Biophysics Seminar 4 TT7

Talk 1: Engineering Bubbles
Prof Eleanor Stride, Dept of Engineering & NDORMS (Oxford)

Despite extraordinary advances in the development of new drugs and biotechnology, the rates of mortality due to cancer and cardiovascular disease continue to rise. In many cases the problem lies not with the drugs but rather the difficulty in successfully delivering them to the target site. The goal of the research being carried out in the Biomaterials and Bioengineering group is to develop new methods for delivering drugs that overcome these barriers. In particular physical stimuli such as ultrasound and magnetic fields are being used to localise the release and improve the distribution of drugs within tissue using micro and nanoscopic bubbles as delivery vehicles. This talk will present the new techniques that have been developed used to fabricate and characterise these bubbles; and how they are being translated into the clinic.

Talk 2: CryoEM Structures and Implications for Gating of TASK K2P K+ Channels
Peter-Rory Hall, Tucker Group, Biophysics & Kavli Institute for Nanoscience Discovery (Oxford)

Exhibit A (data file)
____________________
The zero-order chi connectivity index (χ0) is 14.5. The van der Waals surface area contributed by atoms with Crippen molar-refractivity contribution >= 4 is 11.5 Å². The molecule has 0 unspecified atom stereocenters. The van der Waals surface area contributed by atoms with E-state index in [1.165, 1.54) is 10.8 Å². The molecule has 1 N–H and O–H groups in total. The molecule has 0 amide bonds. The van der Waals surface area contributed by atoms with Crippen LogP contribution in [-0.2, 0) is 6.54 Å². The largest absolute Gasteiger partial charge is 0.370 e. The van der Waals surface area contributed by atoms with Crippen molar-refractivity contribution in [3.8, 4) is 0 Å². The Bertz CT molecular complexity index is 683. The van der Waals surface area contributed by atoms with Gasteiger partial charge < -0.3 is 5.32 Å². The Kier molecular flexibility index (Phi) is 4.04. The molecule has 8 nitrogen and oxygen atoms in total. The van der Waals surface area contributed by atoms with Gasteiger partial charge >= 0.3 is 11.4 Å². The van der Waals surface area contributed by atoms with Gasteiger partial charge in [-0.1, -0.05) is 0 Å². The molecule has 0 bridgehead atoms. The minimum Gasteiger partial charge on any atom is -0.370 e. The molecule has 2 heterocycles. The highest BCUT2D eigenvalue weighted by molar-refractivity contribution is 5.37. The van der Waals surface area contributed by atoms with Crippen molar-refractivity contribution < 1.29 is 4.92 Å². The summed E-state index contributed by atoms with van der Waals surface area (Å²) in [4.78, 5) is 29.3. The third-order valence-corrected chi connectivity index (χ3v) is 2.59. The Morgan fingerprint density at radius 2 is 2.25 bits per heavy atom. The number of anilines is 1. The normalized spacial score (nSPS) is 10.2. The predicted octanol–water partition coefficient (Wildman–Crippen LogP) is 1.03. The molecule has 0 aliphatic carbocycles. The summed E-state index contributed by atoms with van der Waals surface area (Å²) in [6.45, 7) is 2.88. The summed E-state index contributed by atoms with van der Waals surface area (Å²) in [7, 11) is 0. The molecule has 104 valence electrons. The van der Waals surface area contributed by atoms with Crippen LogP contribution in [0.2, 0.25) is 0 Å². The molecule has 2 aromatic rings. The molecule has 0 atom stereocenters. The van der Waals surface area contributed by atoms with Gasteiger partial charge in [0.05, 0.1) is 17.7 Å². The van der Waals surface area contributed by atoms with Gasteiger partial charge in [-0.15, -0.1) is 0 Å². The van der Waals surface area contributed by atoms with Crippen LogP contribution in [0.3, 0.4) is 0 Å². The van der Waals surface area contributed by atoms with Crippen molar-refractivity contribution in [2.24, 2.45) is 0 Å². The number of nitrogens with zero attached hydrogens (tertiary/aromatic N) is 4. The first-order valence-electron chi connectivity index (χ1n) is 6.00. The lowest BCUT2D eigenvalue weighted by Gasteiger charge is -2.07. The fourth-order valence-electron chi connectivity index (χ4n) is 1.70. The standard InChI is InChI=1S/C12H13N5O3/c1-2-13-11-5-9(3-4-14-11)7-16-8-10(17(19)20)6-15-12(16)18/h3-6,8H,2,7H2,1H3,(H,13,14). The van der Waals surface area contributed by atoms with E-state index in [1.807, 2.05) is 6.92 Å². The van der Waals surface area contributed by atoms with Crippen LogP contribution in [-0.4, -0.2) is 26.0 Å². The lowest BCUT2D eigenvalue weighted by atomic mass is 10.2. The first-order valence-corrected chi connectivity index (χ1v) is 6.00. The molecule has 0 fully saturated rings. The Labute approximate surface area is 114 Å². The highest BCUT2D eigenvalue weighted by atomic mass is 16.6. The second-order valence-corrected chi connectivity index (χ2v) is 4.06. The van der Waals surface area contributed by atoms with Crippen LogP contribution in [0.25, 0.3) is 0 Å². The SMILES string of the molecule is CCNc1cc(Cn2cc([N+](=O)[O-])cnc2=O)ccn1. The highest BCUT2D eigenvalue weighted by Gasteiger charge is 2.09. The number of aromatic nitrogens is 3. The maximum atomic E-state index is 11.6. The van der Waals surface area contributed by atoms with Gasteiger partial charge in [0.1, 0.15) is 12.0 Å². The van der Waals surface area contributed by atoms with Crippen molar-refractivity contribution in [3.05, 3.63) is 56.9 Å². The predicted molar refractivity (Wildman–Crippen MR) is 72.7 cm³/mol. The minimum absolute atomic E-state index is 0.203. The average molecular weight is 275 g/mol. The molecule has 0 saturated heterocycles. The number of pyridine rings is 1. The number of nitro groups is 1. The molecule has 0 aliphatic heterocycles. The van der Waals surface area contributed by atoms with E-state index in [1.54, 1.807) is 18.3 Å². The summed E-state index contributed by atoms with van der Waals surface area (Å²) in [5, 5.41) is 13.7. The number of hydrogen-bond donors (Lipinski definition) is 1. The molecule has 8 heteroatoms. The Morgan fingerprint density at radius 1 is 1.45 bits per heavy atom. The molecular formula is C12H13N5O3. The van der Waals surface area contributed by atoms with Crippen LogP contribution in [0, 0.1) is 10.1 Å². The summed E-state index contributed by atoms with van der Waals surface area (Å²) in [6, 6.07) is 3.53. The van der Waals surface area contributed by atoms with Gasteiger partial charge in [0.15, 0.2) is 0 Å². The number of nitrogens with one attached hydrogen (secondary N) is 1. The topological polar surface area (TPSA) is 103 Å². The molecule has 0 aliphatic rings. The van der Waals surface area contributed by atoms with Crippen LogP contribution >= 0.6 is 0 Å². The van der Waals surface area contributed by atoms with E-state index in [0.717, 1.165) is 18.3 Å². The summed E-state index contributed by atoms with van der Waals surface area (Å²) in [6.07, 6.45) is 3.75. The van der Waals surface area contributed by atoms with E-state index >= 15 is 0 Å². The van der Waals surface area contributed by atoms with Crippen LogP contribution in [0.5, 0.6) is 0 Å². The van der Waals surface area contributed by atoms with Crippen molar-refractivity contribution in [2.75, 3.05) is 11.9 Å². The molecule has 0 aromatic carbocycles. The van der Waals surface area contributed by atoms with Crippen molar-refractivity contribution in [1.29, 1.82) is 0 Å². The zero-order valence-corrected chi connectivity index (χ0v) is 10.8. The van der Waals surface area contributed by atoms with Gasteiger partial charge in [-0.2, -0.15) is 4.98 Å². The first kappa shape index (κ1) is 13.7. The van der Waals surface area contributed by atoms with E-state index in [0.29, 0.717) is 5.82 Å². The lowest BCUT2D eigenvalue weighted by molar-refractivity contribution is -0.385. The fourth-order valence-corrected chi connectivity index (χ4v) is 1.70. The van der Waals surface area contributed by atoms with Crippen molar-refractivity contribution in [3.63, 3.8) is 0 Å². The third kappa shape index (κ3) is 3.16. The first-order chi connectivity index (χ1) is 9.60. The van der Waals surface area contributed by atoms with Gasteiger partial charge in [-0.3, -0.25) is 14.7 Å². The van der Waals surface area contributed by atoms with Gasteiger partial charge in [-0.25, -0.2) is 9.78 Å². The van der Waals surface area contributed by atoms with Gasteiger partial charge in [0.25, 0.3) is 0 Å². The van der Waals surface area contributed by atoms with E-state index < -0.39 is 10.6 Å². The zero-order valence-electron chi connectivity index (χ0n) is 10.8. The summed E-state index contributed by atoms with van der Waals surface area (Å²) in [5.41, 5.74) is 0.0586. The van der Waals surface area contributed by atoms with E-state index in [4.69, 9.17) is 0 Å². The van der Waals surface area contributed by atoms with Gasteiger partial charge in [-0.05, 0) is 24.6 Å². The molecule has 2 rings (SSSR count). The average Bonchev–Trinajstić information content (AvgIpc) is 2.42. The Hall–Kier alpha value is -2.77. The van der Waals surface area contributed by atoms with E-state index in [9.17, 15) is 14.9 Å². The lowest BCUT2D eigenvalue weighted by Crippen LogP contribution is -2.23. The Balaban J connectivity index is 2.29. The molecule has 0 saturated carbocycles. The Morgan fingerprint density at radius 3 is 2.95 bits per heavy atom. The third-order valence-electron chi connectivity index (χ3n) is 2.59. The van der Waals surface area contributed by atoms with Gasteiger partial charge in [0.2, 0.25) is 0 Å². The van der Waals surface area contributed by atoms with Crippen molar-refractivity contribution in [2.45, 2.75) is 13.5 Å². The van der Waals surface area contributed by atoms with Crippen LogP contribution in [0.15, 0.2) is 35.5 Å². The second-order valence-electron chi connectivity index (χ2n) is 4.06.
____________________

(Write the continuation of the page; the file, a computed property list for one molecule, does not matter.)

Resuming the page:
TASK-1 and TASK-3 are pH-sensitive Two-Pore Domain (K2P/KCNK) K+ channels. Mutations in the channels are associated with neurodevelopmental channelopathies and hypertensive disorders and are targets for the treatment of disorders including sleep apnea, pain, and atrial fibrillation. The structural basis for gating in TASK-3 channels and the mechanism by which TASK channels sense pH to regulate gating are not fully clear. To understand this, we have resolved a range of TASK cryo-EM structures for both TASK-1 and TASK-3, as well as for common disease-causing variants. Combined with functional studies, these structures not only demonstrate the mechanism of gating but also provide important insights into the structural changes that occur within the pH-sensing mechanism during channel inhibition.